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Reading Roundup: The Inspector Lynley Mysteries by Elizabeth George, Books 9-11

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17 September 2011 | 05:59 pm

Years ago I read the first eight Inspector Lynley novels, about an aristocratic detective at Scotland Yard and his working-class partner. I used to read one or two every six months or so, but fell out of the habit. So I threw myself back into them this summer, reading one right after another, which may have been a mistake. They're kinda long. But here's what I thouht of them:

Deception on His Mind by Elizabeth George
New York: Bantam, 1997. Hardcover, 616 pages. Gift from my aunt, December 2007.

This picks up not long after the end of the previous installment, In the Presence of the Enemy, with Havers injured and Lynley getting married. As a result, the book features a lot of Havers on her own, which works against one of the main joys of the series: the interplay between Lynley and Havers. Neither character is as interesting when by themself. As a result, Deception on His Mind is a fairly standard mystery novel, with the usual twists and turns and false leads. It is annoying that the characters spend a lot of time chasing down a lead the reader knows is clearly false from the prologue. Also, there's a lot about racial tensions between the "English" and some Pakistani immigrants in a seaside town, and the novel seems to want to be a hard-hitting examination of racism, but it doesn't really succeed, since all of the racist characters are just all around awful people. I did quite like the character of Azhar, though, and Barbara gets a great moment in the story's climax, which really worked for me.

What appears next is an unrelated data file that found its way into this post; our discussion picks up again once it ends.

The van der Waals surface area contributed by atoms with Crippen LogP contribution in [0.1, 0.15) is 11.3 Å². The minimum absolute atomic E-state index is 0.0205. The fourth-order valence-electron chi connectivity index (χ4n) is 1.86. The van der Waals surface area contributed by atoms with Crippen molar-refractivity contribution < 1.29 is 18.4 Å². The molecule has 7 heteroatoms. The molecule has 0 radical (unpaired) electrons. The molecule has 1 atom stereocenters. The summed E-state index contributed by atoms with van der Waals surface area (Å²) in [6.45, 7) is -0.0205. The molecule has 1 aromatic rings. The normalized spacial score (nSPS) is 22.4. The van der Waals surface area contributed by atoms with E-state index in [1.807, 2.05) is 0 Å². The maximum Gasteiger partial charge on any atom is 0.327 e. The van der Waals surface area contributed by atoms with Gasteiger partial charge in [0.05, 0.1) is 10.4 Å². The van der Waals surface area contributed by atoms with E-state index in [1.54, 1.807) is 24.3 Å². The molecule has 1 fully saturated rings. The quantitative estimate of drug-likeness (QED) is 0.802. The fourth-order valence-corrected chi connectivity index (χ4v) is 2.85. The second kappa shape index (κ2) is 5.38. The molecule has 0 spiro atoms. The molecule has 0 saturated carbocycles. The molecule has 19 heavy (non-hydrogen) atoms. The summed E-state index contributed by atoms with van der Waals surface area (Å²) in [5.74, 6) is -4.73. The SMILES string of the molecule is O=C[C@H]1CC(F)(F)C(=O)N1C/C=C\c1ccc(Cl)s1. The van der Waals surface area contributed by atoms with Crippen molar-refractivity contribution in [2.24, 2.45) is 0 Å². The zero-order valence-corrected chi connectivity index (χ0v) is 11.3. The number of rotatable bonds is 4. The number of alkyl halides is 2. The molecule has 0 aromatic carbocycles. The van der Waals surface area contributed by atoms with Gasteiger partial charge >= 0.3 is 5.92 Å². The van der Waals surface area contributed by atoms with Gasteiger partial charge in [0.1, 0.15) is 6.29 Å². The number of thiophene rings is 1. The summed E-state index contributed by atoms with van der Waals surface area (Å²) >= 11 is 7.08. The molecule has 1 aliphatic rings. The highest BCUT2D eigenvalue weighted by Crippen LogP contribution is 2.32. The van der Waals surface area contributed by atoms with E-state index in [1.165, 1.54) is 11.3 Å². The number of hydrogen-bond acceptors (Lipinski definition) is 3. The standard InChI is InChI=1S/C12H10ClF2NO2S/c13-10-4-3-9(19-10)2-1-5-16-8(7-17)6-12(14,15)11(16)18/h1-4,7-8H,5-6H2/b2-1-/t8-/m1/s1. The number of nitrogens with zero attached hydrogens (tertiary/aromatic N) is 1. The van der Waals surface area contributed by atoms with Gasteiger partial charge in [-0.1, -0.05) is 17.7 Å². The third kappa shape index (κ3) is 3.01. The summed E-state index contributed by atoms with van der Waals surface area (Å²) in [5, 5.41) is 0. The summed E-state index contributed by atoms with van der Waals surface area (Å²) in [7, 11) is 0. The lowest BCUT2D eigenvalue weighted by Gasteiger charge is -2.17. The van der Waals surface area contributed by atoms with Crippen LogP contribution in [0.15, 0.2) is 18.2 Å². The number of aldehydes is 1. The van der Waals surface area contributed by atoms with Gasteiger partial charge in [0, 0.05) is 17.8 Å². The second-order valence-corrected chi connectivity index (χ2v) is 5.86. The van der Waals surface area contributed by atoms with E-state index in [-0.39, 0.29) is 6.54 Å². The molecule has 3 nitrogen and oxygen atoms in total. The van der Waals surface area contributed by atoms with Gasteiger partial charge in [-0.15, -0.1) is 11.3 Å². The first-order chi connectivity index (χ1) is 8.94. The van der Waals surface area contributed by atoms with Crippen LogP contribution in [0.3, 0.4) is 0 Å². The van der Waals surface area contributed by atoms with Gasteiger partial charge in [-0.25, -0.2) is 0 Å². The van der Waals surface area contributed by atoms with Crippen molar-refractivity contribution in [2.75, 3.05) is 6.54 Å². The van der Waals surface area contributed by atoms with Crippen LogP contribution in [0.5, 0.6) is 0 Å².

In Pursuit of the Proper Sinner by Elizabeth George
New York: Bantam, 1999. Hardcover, 596 pages. Gift from my aunt, December 2007.

As a mystery, this book feels like it cheats to me, since most sideways of references to what turns out to be the motive for murder doesn't come up until around page 300, halfway through the book. But this only bothered me intellectually (my guess for the murderer was flat-out wrong, of course), since the novel itself was gripping enough that I was emotionally involved the entire time. (And, of course, 300 pages with that motive in play is longer than many whole novels.) Like the best of George's Lynley novels, In Pursuit of the Proper Sinner is as much an investigation into the murdered as the murderer, a character that everybody knew but no one knew. The constant peeling back really worked, and though Lynley and Havers's relationship here is fractious, it's back in the book. My favorite of the three Lynley novels I read this summer by far. (But why does Elizabeth George think that "role" has a circumflex over the o? Every time I read "rôle" I'm knocked right out of the story as I rôll my eyes.)
 
A Traitor to Memory by Elizabeth George
New York: Bantam, 2002 (2001). Mass market paperback, 1009 pages. Gift from my brother, December 2010.

I wanted to like this book. It's two very good books jammed together into one subpar book. At over a thousand pages, this in the longest Inspector Lynley novel yet-- and Lynley himself doesn't show up until around page 64, which is okay, but doesn't do anything on the case until page 140! The pacing is atrocious because the investigation alternates with the first-person diaries of Gideon, a musical prodigy whose murky past is central to the case. The investigation is interesting, and Gideon is interesting, but each slows the other down, meaning the book moves at a slow slow crawl. Had George written a traditional detective novel, I'd have been happy, and had George written a literary narrative about Gideon, I'd have been happy, but as it is, I got neither and both parts felt underdeveloped. The whole thing was a slog.

Steve

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